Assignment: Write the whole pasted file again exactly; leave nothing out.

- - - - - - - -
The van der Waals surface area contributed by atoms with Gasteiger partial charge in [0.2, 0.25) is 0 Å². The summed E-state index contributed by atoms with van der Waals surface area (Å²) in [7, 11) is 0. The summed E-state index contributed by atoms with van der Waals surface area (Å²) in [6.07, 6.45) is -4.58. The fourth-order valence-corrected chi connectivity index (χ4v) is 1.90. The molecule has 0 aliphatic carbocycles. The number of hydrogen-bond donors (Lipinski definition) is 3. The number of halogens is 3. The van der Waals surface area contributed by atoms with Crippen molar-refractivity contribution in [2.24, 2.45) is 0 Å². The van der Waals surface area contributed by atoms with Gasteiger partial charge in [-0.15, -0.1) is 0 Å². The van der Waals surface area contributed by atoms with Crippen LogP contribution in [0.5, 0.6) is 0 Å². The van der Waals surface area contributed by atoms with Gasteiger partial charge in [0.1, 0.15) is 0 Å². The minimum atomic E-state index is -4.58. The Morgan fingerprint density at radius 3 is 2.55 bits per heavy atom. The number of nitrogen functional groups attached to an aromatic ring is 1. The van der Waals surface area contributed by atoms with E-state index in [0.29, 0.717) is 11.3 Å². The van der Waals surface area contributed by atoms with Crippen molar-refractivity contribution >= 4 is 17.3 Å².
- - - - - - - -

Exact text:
The van der Waals surface area contributed by atoms with Gasteiger partial charge in [0.2, 0.25) is 0 Å². The summed E-state index contributed by atoms with van der Waals surface area (Å²) in [7, 11) is 0. The summed E-state index contributed by atoms with van der Waals surface area (Å²) in [6.07, 6.45) is -4.58. The fourth-order valence-corrected chi connectivity index (χ4v) is 1.90. The molecule has 0 aliphatic carbocycles. The number of hydrogen-bond donors (Lipinski definition) is 3. The number of halogens is 3. The van der Waals surface area contributed by atoms with Crippen molar-refractivity contribution in [2.24, 2.45) is 0 Å². The van der Waals surface area contributed by atoms with Gasteiger partial charge in [-0.15, -0.1) is 0 Å². The van der Waals surface area contributed by atoms with Crippen LogP contribution in [0.5, 0.6) is 0 Å². The van der Waals surface area contributed by atoms with Gasteiger partial charge in [0.1, 0.15) is 0 Å². The minimum atomic E-state index is -4.58. The Morgan fingerprint density at radius 3 is 2.55 bits per heavy atom. The number of nitrogen functional groups attached to an aromatic ring is 1. The van der Waals surface area contributed by atoms with E-state index in [0.29, 0.717) is 11.3 Å². The van der Waals surface area contributed by atoms with Crippen molar-refractivity contribution >= 4 is 17.3 Å².